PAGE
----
The California Trucking Association and two independent owner-operators are suing California over the state’s test to determine if a driver is an employee or a contractor.
The association and operators Ravinder Singh and Thomas Odom filed a lawsuit in U.S. District Court for the Southern District of California on Oct. 25 seeking relief against the test, which was decided upon in Dynamex Operations West Inc. v. Superior Court of Los Angeles.
In that April decision, the California Supreme Court adopted the ABC test to determine whether a worker is an employee or an independent contractor.
According to the lawsuit document, the ABC test dictates that a worker is considered an independent contractor to whom a wage order does not apply only if the hiring agency establishes:
- That the worker is free from the control and direction of the hirer in connection with the performance of the work, both under the contract for the performance of such work and in fact.
- That the worker performs work that is outside the usual course of the hiring entity’s business.
- That the worker is customarily engaged in an independently established trade, occupation or business of the same nature as the work performed for the hiring entity.
The ABC test replaces the Borello test, which assessed multiple factors to determine whether an individual was an independent contractor.
The plaintiffs claim that the Dynamex decision hamstrings independent owner-operators from contracting and trucking for licensed motor carriers in the state. They also argue that the decision is unconstitutional because it conflicts with the Federal Aviation Administration Authorization Act of 1994, which prevents states from enacting laws that affect a motor carrier’s prices, routes and services.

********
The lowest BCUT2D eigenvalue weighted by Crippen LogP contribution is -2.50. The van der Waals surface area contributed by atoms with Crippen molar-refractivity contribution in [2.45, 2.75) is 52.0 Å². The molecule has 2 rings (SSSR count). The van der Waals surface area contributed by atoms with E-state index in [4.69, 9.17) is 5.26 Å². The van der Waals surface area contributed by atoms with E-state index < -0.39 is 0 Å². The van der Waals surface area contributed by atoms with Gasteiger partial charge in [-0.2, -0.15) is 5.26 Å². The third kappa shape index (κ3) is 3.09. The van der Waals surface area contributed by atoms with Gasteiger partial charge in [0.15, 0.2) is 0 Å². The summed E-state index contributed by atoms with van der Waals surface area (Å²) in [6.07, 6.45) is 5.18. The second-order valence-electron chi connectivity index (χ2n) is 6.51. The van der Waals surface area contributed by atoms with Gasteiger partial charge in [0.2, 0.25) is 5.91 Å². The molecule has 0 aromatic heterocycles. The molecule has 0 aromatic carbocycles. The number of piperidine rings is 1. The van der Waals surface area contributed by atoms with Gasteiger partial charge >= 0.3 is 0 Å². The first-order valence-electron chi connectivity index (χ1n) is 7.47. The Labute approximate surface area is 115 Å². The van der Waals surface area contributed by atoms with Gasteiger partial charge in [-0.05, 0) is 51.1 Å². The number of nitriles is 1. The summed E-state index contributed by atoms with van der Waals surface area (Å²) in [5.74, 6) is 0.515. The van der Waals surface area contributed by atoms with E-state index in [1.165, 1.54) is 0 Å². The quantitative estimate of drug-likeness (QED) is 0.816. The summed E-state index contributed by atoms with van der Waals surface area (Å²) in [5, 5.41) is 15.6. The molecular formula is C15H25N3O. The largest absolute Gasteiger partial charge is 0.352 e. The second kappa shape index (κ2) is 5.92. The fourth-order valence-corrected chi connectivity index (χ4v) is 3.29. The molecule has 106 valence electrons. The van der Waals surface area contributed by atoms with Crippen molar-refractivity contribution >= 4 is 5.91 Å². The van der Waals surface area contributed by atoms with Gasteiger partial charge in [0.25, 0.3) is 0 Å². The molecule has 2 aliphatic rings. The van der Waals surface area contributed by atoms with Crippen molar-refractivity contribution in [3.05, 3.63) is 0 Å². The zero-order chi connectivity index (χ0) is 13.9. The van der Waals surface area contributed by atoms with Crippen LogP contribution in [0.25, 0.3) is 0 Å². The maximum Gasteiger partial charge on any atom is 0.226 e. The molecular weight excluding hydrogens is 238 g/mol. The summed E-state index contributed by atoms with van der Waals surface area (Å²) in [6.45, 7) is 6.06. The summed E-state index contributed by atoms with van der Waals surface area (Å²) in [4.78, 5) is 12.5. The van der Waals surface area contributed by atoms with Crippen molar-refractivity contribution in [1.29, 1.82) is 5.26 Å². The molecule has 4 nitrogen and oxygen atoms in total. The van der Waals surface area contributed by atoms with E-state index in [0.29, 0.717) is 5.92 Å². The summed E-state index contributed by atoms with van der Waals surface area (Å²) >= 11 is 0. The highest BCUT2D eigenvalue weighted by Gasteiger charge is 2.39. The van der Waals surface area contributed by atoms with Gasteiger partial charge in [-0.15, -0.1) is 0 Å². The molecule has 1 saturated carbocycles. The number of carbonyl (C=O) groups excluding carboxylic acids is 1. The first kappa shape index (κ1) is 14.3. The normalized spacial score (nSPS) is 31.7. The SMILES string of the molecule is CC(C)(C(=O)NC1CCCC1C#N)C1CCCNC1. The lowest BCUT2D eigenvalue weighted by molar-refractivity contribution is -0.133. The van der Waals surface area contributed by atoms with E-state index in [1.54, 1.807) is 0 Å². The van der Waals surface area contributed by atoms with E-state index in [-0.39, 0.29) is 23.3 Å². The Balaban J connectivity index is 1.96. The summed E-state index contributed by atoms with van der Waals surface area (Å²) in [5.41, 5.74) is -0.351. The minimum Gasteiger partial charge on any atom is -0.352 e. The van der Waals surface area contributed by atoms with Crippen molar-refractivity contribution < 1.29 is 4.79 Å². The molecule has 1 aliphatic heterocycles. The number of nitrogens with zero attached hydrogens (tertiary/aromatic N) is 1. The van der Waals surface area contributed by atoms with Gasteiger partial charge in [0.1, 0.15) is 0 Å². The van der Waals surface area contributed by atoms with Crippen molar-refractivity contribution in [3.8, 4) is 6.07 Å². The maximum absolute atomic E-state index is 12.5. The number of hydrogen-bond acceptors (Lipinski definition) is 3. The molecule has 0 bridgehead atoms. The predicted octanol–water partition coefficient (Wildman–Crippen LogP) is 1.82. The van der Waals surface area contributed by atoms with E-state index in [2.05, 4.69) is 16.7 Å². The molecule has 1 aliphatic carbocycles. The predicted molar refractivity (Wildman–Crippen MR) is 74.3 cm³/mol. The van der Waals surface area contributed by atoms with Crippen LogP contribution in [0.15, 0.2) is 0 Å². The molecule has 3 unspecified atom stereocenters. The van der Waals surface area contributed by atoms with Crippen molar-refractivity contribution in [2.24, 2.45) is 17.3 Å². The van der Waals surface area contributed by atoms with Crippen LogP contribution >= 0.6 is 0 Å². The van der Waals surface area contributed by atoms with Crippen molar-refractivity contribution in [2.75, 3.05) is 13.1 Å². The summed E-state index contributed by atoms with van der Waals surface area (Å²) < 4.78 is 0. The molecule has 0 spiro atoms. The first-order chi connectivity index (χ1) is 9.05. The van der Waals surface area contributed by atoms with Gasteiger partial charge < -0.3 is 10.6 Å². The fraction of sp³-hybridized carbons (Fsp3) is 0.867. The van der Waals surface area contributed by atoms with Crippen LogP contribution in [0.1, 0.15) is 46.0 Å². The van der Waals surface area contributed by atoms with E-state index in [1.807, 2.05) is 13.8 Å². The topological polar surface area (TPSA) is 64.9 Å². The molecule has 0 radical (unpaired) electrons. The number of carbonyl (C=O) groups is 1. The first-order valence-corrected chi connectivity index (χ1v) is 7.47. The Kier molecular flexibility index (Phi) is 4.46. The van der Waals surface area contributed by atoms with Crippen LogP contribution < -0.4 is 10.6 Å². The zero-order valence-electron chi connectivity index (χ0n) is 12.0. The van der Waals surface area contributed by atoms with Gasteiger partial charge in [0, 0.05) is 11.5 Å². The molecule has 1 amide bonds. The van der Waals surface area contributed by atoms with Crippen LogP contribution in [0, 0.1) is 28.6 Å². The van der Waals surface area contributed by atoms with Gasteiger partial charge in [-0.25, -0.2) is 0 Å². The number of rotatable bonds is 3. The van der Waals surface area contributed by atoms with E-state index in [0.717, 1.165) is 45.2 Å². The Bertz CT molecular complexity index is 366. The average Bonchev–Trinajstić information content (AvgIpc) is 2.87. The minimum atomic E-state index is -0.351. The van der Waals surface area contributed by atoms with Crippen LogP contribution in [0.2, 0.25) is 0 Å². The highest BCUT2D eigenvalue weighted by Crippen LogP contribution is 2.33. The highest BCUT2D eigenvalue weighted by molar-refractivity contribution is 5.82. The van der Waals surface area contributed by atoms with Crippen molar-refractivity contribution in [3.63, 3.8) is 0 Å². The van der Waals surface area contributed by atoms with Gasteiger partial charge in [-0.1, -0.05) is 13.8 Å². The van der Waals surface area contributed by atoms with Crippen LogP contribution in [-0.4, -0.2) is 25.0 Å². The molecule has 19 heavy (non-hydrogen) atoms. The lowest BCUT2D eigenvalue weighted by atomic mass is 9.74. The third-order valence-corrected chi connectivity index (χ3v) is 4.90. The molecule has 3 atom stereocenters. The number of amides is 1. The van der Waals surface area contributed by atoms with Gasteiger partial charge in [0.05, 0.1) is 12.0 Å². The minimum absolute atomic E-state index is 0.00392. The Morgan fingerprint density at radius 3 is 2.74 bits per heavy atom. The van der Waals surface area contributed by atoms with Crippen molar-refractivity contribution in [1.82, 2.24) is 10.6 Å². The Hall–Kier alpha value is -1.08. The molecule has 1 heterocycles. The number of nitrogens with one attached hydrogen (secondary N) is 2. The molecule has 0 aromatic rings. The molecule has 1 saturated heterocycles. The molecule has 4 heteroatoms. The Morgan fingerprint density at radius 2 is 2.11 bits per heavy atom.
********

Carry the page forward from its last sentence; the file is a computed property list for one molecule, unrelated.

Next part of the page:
“In that federal statute, it expressly pre-empts states from taking actions, instituting laws or regulations that would impact rates, routes or services,” CTA CEO Shawn Yadon told Transport Topics. “In this particular instance, when you have a California Supreme Court decision like Dynamex, which basically because of that test and the stringent nature of that test is virtually prohibiting the use of owner-operators, you are definitely disrupting and infringing on the F4A.”
The trucking industry suffers from a driver shortage, and independent owner-operators make up a significant portion of the workforce. CTA reports that more than 500,000 drivers work as owner-operators in the United States. Some 70,000 of these drivers work in California.
“By choosing our own hours, setting our own schedules and being our own bosses, independent owner-operator truck drivers like me have found the freedom to spend more time with our families, earn higher compensation and, for some, the ability to start our own trucking business,” Singh said in a statement issued by CTA.
Singh, who lives in Fremont, Calif., owns a truck and hauls loads for different brokers throughout the state.
Owner-operators constitute an important element of the California trucking industry, according to Yadon. He said these operators have a long history of working with motor carriers, especially in fields such as agriculture and construction, which present seasonal demands.
Yadon pointed out that many motor carriers started out as businesses run by one person with a truck.
“We see that happen all the time. It’s hard to find a motor carrier out there today with multiple trucks who did not start with a single truck at some point,” Yadon said. “It is the ultimate entrepreneurial opportunity.”
Yadon said the plaintiffs await next steps in the case.